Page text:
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I have to create a hash function based on 3 shorts. What is the best way to go about doing this?

Edit I have an object called Point. It is composed of three shorts (x, y, z). In order to use this object within a QSet, I have to fill in the body of the following function

uint qHash(const Point &point) {
    // return something here that is a unique combination of x, y, z so that
    // it is very quick to calculate and has minimal (if any) hash collisions
}
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What do you mean, "based on 3 shorts"? –  zneak Mar 22 '12 at 5:49
    
I have update my question accordingly. –  Jon Mar 22 '12 at 5:53
    
Since you try to squeeze 48 bits into 32, collisions will necessarily be possible. –  zneak Mar 22 '12 at 6:14

2 Answers 2

up vote 2 down vote accepted

That depends a great deal on what you need from the hash function.

Is speed critical?

Is a near-perfect hash distribution critical?

How large must your hash key be? 32-bits? 64-bits? Larger?

Without knowledge of any other specifics, you may want to consider something along these lines:

uint hash = (31 * 31 * 31 * (uint)short1) ^ (31 * 31 * (uint)short2) ^ (31 * short3);

That will be fast and should have a reasonable distribution of bits, even if the input values for the shorts are not well distributed

UPDATE:

Modified code sample to type uint. My variant should work well if input is in the range 0 to 512.

If you're interested in understanding why I multiply each input by a power of 31, see

Why does Java's hashCode() in String use 31 as a multiplier?

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I have added more info to my question. –  Jon Mar 22 '12 at 5:53
    
@Jon: My hash function should work well for your needs. –  Eric J. Mar 22 '12 at 6:00
    
Although 31 is a decent multiplier in cases where there is an open-ended number of values to be acted upon, I would think some larger values would be better if there are known to be exactly three of them. –  supercat Mar 15 '13 at 23:31
    
@supercat: That is a valid consideration, though I lack the background in cryptographic theory to prove or disprove the statement. Based on what I have read, a prime number whose cube is on the order of 2^24 (depending on likely input ranges) might be a better choice. Running a given sample of say 1,000,000 valid (x,y,z) against the 31 base vs. a larger, prime base would give reasonable insight into the performance of the two options. Use the same input each run, and calculate the number of hash collisions. Use a Dict<int,int> (key is the hash, value is the # of inputs with that hash) –  Eric J. Mar 17 '13 at 16:24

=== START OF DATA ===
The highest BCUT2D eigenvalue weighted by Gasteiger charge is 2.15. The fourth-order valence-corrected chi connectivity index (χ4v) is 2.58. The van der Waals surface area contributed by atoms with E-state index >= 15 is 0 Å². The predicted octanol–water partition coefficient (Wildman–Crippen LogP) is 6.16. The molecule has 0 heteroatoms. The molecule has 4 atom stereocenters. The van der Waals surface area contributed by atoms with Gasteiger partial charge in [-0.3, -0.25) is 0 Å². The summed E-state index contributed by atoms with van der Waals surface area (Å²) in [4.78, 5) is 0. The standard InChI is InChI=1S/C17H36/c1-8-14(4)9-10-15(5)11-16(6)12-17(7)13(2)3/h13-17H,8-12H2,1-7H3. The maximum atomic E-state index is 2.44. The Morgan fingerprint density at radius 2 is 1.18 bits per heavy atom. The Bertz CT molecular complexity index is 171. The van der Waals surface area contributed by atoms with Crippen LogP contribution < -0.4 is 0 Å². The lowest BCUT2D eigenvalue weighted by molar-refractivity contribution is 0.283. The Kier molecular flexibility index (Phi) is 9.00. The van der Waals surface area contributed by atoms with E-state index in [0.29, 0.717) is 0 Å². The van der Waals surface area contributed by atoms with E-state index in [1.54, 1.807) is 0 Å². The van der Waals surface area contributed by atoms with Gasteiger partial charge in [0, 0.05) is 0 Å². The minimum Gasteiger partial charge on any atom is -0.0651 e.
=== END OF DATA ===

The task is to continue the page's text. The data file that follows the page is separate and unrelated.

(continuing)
@EricJ.: I don't think one needs cryptographic theory. If the numbers that are multiplied together never get big enough to use up all 2^32 possible Integer values, but some hash values are obtained by more than one combination of inputs, the hash function is certainly yields sub-optimal distribution, and the distribution could probably be improved without hurting performance. Using 31 as a multiplier, the hash function won't generate values outside roughly a +/- 32,540,000 range even though hash values have about a +/- 2,147,000,000 range. –  supercat Mar 18 '13 at 14:59

If the three shorts are relatively evenly distributed, you can just use something like:

hashVal = (short1 xor short2 xor short3) modulo numBuckets

which will give you a short, reduced to a specific range from 0 to numBuckets - 1.

Whether that's suitable or not depends a great deal on how your input values will be distributed and what you expect from your hashing function.

Based on your question edit stating that the hash must go into an unsigned int, and assuming a 16-bit short and 32-bit unsigned int, there's no way to avoid collisions totally (you'd need 48 bits for that). One possibility is to use:

hashVal = (x leftshift 16) logical-or (y leftshift 8) logical-or (z)

This will combine (with logical-or) your values thus:

xxxxxxxxxxxxxxxx0000000000000000
        yyyyyyyyyyyyyyyy00000000
                zzzzzzzzzzzzzzzz

and at least minimise the possibility of simular x/y/z values affecting each other.

And, further to your comment:

I would expect my input values to be in the range of 0 to 512. How would that affect my decision?

If your input values are restricted to the range 0 through 512 (inclusive), you only need ten bits for each ( which will give you the values 0 through 1023). In that case, three of them will easily fit within a 32-bit unsigned integer, so you could use:

hashVal = (x leftshift 20) logical-or (y leftshift 10) logical-or (z)

This gives a perfect hash, with absolutely no chance of collisions.

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What, no sub-second resolution of post times on SO? :-) First exact tie down to the second I have been in. –  Eric J. Mar 22 '12 at 5:50
    
Actually, @Eric, when I hover over the "X mins ago" text, I get yours at 5:49:39 and mine at 5:49:40, so I think you may have pipped me at the post :-) –  paxdiablo Mar 22 '12 at 5:52
    
I would expect my input values to be in the range of 0 to 512. How would that affect my decision? –  Jon Mar 22 '12 at 5:54
    
@paxdiablo: Funny, they must be calling DateTime.Now separately to render each 'answered X seconds ago' text, because both displayed '17 seconds ago' right after posting. –  Eric J. Mar 22 '12 at 5:56
    
@Jon: Pax's solution assumes well-distributed inputs, which is not the case if you expect 0 to 512. My solution multiplies by a power of 31 to better distribute bits before combining with XOR, which mitigates that problem. –  Eric J. Mar 22 '12 at 5:58

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